Ashokan edicts now tell us more

Ashokan edicts now tell us more

A study of an Ashokan special edict in the state has allowed a revision of Koppal’s long history.

Puphagahanis (flower containers) and sculptured panels that covered the stupa at Kanaganahalli were donated by the many Buddhist followers across the country. Photo by Srikumar M Menon

Historical reconstructions are necessarily based on reliable and authentic documents. New discoveries of such documents or a restudy of existing sources necessitate revision of known historical facts or add a new dimension to the inconclusive facets of history. This is more so evident in the study of Ashokan special edict of Kanaganahalli (Sannati) and the numerous label inscriptions found on sculptured panels clading the dome of the stupa there.

For instance, a fresh inquiry into the term Isila and that it is not the oldest Kannada word, but a Prakrit term, led to renewed search for the oldest Kannada word, perhaps older than Isila.

So, the attention fell on the early Prakrit inscriptions. Researchers have divided the Ashokan inscriptions (edicts) into three major categories: pillar edicts, major rock edicts and minor rock edicts.

A large number of minor rock edicts were issued in the Deccan region during the 3rd century BC.

Besides a number of minor rock edicts, a major rock edict (Yarragudi), a pillar edict (Amaravati) and a special edict (Sannati/Kanaganahalli)) were introduced by Ashoka to South India. They draw our attention as they refer to Ashoka’s two administrative units, Suvannagiri and Isila.

Interestingly, neither Suvannagiri nor Isila continued to exist after Ashoka’s rule. 

Excluding Suvarnagiri and Isila, none of the inscriptions discovered in the Deccan region mention the names of the places where they have been found. Though these places were in existence in the 3rd century BC, they did not have names, as they were associated with the Iron Age communities.

Amongst these, the name Kupana or Koppal (now) is significant and noteworthy. Koppal is now a district headquarters in Kalyana Karnataka.

People during the Iron Age did not have the tradition of identifying their villages by names. Even though they did identify their villages by names, they did not write the names as they were preliterate people. It is noteworthy that all the known Ashokan edicts in Karnataka are located in the neighbourhood of Neolithic-Iron Age settlements of the last three millennia.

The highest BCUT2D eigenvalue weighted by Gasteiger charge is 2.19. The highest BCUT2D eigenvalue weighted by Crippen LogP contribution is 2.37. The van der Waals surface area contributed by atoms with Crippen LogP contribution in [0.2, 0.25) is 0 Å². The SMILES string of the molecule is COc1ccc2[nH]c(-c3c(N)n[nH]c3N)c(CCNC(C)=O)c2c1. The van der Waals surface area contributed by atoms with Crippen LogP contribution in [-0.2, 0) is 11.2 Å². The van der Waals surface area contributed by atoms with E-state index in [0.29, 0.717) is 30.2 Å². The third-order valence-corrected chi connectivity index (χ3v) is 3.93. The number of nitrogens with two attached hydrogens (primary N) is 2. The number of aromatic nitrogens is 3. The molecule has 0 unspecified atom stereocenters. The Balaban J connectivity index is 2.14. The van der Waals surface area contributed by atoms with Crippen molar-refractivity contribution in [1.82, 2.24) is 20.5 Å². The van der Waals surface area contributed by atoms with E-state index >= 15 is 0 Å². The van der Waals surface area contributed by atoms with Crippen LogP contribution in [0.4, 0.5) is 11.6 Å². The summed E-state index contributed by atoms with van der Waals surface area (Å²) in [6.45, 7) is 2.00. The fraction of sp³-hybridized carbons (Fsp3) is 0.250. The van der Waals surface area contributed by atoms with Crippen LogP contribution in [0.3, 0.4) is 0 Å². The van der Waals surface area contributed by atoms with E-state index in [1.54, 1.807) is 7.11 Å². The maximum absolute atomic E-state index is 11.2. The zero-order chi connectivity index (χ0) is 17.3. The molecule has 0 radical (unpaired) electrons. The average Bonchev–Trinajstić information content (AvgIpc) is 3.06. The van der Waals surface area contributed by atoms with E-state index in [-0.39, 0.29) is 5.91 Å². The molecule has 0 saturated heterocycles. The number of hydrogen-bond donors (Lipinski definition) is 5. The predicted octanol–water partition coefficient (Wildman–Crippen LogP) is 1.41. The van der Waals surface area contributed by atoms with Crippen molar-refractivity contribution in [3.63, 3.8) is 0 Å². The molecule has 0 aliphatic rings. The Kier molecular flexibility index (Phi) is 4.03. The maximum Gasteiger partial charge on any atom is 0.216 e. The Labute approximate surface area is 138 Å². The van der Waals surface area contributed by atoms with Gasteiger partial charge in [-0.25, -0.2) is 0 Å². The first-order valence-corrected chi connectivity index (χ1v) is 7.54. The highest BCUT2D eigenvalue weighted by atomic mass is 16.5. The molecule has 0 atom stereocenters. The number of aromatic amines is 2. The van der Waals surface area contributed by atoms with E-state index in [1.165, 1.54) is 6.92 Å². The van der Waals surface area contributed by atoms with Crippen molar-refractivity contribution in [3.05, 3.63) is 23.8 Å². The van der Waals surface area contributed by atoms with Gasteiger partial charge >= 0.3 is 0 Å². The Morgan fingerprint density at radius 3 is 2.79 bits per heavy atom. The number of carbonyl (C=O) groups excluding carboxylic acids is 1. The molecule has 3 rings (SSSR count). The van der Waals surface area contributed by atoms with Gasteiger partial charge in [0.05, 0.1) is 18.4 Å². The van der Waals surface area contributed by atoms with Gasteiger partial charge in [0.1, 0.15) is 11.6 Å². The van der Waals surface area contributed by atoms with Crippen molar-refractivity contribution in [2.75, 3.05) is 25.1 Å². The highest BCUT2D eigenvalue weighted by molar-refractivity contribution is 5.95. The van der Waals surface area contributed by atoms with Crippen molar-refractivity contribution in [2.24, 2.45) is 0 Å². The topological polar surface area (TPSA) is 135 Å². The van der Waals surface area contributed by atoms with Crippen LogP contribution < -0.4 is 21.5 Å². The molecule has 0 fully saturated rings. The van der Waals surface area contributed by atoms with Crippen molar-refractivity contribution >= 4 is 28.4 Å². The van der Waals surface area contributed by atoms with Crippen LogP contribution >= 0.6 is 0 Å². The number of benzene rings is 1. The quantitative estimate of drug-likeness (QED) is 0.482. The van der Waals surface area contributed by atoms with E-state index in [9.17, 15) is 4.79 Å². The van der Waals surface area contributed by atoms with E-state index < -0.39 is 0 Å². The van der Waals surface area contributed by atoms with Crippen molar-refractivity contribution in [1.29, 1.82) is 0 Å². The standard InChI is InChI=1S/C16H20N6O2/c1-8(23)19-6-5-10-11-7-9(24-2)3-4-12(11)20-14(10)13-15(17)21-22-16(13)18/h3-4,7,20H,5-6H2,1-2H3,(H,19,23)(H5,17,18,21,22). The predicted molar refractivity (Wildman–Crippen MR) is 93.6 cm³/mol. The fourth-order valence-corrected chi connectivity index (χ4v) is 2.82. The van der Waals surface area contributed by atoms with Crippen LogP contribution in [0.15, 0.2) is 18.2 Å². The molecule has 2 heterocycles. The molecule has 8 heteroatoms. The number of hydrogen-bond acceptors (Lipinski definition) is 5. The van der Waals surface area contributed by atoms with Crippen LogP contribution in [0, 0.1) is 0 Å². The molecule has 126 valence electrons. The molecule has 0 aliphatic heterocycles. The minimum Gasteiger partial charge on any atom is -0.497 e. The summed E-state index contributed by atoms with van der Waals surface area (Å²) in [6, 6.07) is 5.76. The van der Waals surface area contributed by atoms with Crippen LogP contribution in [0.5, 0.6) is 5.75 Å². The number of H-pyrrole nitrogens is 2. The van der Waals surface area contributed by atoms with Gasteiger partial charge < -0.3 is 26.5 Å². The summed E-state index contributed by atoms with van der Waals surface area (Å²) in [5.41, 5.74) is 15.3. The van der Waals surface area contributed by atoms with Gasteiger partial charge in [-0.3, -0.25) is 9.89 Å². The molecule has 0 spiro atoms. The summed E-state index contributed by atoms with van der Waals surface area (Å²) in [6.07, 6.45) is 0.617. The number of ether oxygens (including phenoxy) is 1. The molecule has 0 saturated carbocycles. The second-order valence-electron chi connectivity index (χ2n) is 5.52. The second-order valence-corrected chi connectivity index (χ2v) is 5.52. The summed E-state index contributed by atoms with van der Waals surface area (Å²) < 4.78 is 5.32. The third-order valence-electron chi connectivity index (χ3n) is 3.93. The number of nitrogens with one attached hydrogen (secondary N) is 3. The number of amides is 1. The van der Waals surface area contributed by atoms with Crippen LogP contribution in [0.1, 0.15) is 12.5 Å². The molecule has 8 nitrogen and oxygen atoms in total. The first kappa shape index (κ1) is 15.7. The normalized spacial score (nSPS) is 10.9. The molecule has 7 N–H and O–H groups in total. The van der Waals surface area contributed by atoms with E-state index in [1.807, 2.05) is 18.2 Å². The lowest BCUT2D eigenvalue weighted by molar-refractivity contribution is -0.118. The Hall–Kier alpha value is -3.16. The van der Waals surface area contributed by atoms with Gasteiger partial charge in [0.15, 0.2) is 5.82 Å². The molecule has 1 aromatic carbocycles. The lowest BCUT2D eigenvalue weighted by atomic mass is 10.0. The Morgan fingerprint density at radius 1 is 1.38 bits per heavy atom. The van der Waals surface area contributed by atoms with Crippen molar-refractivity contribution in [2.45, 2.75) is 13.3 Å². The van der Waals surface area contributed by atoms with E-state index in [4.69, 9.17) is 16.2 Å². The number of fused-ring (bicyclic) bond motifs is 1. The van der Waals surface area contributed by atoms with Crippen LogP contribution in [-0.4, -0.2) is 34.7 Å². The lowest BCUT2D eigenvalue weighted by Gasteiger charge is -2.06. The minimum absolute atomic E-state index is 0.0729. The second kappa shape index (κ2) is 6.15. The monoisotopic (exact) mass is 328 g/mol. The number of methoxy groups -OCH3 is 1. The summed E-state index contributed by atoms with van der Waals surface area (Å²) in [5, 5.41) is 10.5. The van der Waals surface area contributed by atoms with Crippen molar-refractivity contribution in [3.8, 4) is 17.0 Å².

These communities were introduced to a written language by Ashoka and interpreted by his emissaries. 

It was Satavahana rulers and their contemporaries who nurtured the art of writing in the first phase (between 2 BC to 2 AD end). The tradition of writing became universal across the Kannada region since 2nd century AD. Interestingly, all these three inscriptions of Ashoka were carved around the same time.

In the two inscriptions discovered at Koppal, Ashoka speaks about himself and the pledge to be taken by the communities that were at the bottom of social strata during the Iron Age.

He says that he visited the Sangha two-and-a-half years ago, which enhanced his concern for the people and that ordinary men did not have access to god or heaven. And that access to heaven was not the preserve of the elite or upper castes.

He propagates that people of the lower rung could attain salvation if they lived an ethical life or the code of Dhamma (and indirectly questioned the Karmasiddhanta).

Kupana-Kopana-Koppal

A careful analysis of these editcts makes it clear that during the Satavanaha period, Kupana was not just a settlement place, but had gained qualifications of an administrative unit.

Obviously it was a centre of the treasury. The most important point is that an administrative unit named Raththa or Rastra was housed at this place. This Raththa (identified as Mahisha Mandala in Buddhist records) was an administrative unit of Mahisa.

The greatest achievement of this 2,000-year-old town is that it retained its name throughout different phases of history of Karnataka.

It was known by the name Kupana and Kopana during the first millennium, as the language of trade and commerce changed from Prakrit to Sanskrit, and then to Kannada. However, the only change in its name was from letters ‘Na’ to ‘Nna’ — ‘Kupana’ to Kupa’nna’, and the letter ‘Ka’ to ‘Ko’ (‘Ku’pana-’Ko’pana).

Kupana, a Buddhist centre in the early phase, became a Jaina centre, thrived as the Jain centre for over a thousand years. Now it thrives as a Shaiva centre!

References to this place was not only restricted to Prakrit edicts, but also finds mention in Kannada Kavya literature. Srivijaya, the first Kannada poet, who penned Kavirajamarga, celebrated the place as Mahakopananagar.

The first prose poet Chavundaraya described it as Kopanadri (Champu Kavya) in the 10th century AD. The Ganga king Chavundaraya’s favourite ‘Champu poet’ Ranna refers to it as Kopanachala. Such references by master poets testify to the continuing sanctity of Koppal.

I wonder if there is any other place with such a long historical continuity and I believe it provides a greater impetus for further research to search other places with similar historicity in the records of the state’s history.

As far as I know, Kupana (Kupana-Kopana-Koppal) that has retained its name for too long exists in the history of Karnataka. This provocation needs a follow-up.

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